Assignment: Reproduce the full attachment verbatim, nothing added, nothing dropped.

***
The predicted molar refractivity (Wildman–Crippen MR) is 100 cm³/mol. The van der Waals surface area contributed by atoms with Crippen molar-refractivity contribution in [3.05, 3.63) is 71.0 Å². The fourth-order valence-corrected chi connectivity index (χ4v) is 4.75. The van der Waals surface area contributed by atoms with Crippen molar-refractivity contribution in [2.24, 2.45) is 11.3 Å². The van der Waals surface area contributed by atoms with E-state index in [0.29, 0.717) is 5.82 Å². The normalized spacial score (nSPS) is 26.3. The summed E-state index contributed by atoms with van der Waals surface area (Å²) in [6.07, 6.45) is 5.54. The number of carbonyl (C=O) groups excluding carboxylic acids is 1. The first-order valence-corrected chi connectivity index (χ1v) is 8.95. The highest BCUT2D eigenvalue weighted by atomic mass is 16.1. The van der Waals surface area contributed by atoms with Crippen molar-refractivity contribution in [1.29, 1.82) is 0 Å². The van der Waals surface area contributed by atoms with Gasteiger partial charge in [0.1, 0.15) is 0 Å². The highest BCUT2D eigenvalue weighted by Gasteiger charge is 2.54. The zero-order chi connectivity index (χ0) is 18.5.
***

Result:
The predicted molar refractivity (Wildman–Crippen MR) is 100 cm³/mol. The van der Waals surface area contributed by atoms with Crippen molar-refractivity contribution in [3.05, 3.63) is 71.0 Å². The fourth-order valence-corrected chi connectivity index (χ4v) is 4.75. The van der Waals surface area contributed by atoms with Crippen molar-refractivity contribution in [2.24, 2.45) is 11.3 Å². The van der Waals surface area contributed by atoms with E-state index in [0.29, 0.717) is 5.82 Å². The normalized spacial score (nSPS) is 26.3. The summed E-state index contributed by atoms with van der Waals surface area (Å²) in [6.07, 6.45) is 5.54. The number of carbonyl (C=O) groups excluding carboxylic acids is 1. The first-order valence-corrected chi connectivity index (χ1v) is 8.95. The highest BCUT2D eigenvalue weighted by atomic mass is 16.1. The van der Waals surface area contributed by atoms with Crippen molar-refractivity contribution in [1.29, 1.82) is 0 Å². The van der Waals surface area contributed by atoms with Gasteiger partial charge in [0.1, 0.15) is 0 Å². The highest BCUT2D eigenvalue weighted by Gasteiger charge is 2.54. The zero-order chi connectivity index (χ0) is 18.5.